I’ve always known I was sexually attracted to both women and men, although it wasn’t a conscious awareness until I hit my late teens and actually met a few women who pushed my buttons just right. But what I needed out of a relationship back then was more possible with a man–not necessarily the whole marriage/kids/acceptance in society thing, but my personality at that point was more likely to mesh with a male partner than a female one.

    As I’ve grown as a person, what I need from a relationship has changed, and frankly, I’m more likely to get that in a same-sex relationship. But that doesn’t mean I can’t or won’t fall for the right man if he comes along and meets enough of those needs. Sex with the right man is still zing-pow-kablooie! And even though I’m enormously attacted to the soft, curvy, beautiful female form, I’m still equally turned on by big, muscular, masculine bodies. My embracing of same-sex love and desire isn’t a rejection of men or maleness or the penis.

    That seems to be lacking in so much f/f fiction written by women. And most of the f/f written (or filmed) by and for men isn’t about the women’s needs and desires at all, but geared toward a male fantasy that doesn’t appeal to me. I’d love to see more f/f romance that is bi-oriented, and f/f/m where the man isn’t the center of the relationship. That’s my fantasy. That’s what I want to read, and it’s what I choose to write.

    If only ten percent of us are 100% gay, pure lesbian romance is only really going to appeal to that ten percent. And if half of those women would rather read m/m than f/f? Niche indeed.

    ReplyReply

  40. Janine
    Apr 24, 2009 @ 12:23:44

    A lot of people recommend Sarah Waters for the non-lesbian f/f reader. I can't say as I really like Waters. I finally sat down and read Tipping the Velvet and found it just ok

    I read Sarah Waters’ Fingersmith several years back. It is a Victorian-era literary thriller with an f/f romance at its center. I can’t say enough good things about Waters’ prose, but I still did not enjoy Fingesmith at all because several of the characters were con artists and I saw the book as being more about the betrayal of trust than about love. No question in my mind that Waters is an excellent writer, she can make me feel intense emotions, but unfortunately, they are not emotions I enjoy feeling. I did buy Tipping the Velvet a few years ago to see if I would enjoy that, but so far, it has languished on my shelf.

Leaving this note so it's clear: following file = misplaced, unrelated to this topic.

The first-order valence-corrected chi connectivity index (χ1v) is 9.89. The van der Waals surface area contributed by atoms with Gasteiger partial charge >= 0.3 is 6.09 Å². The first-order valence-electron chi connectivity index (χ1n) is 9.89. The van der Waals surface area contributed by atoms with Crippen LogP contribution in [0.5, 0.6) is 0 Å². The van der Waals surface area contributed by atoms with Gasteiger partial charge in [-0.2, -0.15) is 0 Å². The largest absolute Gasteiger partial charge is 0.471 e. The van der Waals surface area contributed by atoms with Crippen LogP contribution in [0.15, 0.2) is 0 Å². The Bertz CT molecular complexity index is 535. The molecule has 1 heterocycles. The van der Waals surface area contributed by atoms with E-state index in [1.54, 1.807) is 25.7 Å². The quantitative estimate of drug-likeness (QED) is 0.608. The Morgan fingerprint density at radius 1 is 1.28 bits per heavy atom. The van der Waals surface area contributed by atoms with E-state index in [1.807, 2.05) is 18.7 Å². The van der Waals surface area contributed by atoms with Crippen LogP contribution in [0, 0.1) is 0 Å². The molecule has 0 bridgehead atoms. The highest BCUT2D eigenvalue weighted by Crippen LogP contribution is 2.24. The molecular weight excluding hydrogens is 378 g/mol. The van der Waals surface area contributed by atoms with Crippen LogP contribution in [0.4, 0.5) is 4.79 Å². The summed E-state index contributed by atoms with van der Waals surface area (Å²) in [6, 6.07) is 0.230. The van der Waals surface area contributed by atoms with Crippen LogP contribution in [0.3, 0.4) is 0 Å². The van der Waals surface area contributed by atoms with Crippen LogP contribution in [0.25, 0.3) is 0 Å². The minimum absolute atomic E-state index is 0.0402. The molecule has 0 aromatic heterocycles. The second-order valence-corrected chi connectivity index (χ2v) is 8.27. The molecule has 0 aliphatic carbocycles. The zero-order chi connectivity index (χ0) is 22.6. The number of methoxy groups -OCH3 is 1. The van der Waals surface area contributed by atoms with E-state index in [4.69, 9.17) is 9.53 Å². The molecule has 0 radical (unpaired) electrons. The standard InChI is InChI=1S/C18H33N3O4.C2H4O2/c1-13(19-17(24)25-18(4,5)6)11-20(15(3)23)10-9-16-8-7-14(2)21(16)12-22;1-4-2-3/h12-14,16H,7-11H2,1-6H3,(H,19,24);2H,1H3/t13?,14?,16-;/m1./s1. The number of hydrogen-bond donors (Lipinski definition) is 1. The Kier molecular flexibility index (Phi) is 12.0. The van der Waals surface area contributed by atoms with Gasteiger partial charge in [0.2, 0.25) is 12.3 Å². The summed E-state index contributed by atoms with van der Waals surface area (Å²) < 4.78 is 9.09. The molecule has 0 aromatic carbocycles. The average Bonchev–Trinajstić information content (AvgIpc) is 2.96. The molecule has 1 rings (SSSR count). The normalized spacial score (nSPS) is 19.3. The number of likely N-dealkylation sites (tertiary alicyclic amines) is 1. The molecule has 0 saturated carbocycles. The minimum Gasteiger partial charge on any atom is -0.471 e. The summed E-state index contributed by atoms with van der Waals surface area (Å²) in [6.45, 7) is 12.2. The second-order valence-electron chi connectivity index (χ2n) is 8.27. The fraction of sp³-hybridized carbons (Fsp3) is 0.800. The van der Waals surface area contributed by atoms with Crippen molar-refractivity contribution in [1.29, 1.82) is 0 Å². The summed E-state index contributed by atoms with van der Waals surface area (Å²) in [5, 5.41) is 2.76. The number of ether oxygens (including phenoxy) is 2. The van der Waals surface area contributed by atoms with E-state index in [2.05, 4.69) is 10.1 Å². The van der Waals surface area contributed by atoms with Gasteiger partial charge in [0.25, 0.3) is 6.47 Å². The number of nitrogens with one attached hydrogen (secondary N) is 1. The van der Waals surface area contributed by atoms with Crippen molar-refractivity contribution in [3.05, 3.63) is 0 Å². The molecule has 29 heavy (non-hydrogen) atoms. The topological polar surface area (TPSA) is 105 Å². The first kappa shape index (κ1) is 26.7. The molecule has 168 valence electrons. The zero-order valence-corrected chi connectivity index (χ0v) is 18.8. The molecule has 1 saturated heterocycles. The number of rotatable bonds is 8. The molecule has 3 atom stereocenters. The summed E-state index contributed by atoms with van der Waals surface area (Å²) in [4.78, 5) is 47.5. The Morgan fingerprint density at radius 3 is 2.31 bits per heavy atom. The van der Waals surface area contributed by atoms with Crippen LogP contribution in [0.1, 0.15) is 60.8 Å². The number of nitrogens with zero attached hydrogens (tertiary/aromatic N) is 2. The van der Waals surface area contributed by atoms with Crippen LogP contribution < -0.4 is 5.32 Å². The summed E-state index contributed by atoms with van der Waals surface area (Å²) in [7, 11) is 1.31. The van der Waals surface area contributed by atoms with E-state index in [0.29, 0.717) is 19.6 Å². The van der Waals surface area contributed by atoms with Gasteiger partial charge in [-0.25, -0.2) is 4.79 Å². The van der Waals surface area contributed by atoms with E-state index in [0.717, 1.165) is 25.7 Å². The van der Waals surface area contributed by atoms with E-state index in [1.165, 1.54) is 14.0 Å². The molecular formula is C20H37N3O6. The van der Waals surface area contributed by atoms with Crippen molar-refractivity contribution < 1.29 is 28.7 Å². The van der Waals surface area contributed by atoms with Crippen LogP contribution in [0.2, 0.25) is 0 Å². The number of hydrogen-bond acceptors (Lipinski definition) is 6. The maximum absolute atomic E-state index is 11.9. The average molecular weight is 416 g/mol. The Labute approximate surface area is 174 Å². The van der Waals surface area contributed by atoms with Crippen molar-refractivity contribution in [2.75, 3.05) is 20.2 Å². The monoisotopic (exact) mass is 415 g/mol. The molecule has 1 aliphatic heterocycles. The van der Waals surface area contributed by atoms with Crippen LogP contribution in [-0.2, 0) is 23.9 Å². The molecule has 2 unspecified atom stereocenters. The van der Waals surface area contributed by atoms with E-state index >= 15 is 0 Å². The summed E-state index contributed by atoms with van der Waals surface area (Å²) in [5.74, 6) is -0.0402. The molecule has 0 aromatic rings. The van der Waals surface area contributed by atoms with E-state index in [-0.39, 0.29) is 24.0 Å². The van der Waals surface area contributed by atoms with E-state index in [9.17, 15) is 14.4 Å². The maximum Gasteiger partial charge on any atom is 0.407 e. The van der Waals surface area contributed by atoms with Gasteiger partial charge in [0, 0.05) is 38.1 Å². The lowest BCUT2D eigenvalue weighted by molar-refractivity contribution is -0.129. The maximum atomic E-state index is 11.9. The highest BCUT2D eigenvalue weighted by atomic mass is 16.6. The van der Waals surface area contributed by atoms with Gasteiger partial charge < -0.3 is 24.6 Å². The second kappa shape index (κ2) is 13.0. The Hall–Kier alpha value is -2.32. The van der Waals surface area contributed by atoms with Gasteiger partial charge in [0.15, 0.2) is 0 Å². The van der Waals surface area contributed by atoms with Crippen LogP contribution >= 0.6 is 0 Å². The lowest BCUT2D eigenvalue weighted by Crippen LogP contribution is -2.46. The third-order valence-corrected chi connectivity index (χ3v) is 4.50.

On the upside, I am reading the f/f anthology Tangle Girls right now and so far, two stories have been very good and one story just so-so. I plan to review the anthology when I finish reading it, though it may take me a while since I’m interspersing the stories with other books. I bought Tangle Girls on my own dime because I’ve enjoyed the m/m Blind Eye books offerings I’ve read (Wicked Gentlemen especially) and because I heard there was a story by Jesse Sandoval, who wrote the fabulous “Los Conversos” in the original Tangle anthology, in Tangle Girls.

    According to the Blind Eye Books website, Tenea D. Johnson is writing what I believe is an f/f novel for them for release in 2010. It’s described on their site this way: “The as yet unnamed novel is a science fiction story involving wormholes, art and beautiful women.” I have hopes for this book, since Johnson has a way with words and so far, Blind Eye Books has put out good stuff.

    ReplyReply

  41. kirsten saell
    Apr 24, 2009 @ 13:11:32

    I have hopes for this book, since Johnson has a way with words and so far, Blind Eye Books has put out good stuff.

    That does sound awesome. But I seem to recall when you guys reviewed Wicked Gentlemen, that BEB didn’t do ebooks. Is that still the case? And if it isn’t, are they out of my price range?

    ReplyReply

  42. MB (Leah)
    Apr 24, 2009 @ 14:13:16

    The new buzz phrase coming out of contemporary studies is “sexual fluidity.”

    “Fluidity represents a capacity to respond erotically in unexpected ways due to particular situations or relationships. It doesn't appear to be something a woman can control.”

    This!!!!! totally. This is what I want to read in a f/f book. This is what I’m starving to read. It’s just totally not out there.

    Anne Rainey’s Burn had it. There was a very easy sexual relationship between two friends in that one, which was no big deal.

    It was the same with Bonnie Dee’s story in the book Three. Again, two friends who are very comfortable around each other and move into a sexual relationship without it being a big deal.

    My favorite books with f/f in them or as a main theme have that quality. Where the character/s are fluid in their sexuality and respond according to the person and not so much the gender.

    I wouldn’t even like to put the label of bisexual on that kind of character because bisexual implies an equal attraction to both men and women sexually, when the type of character I would like to read is attracted by a person’s attributes or qualities, which can easily morph into a sexual expression.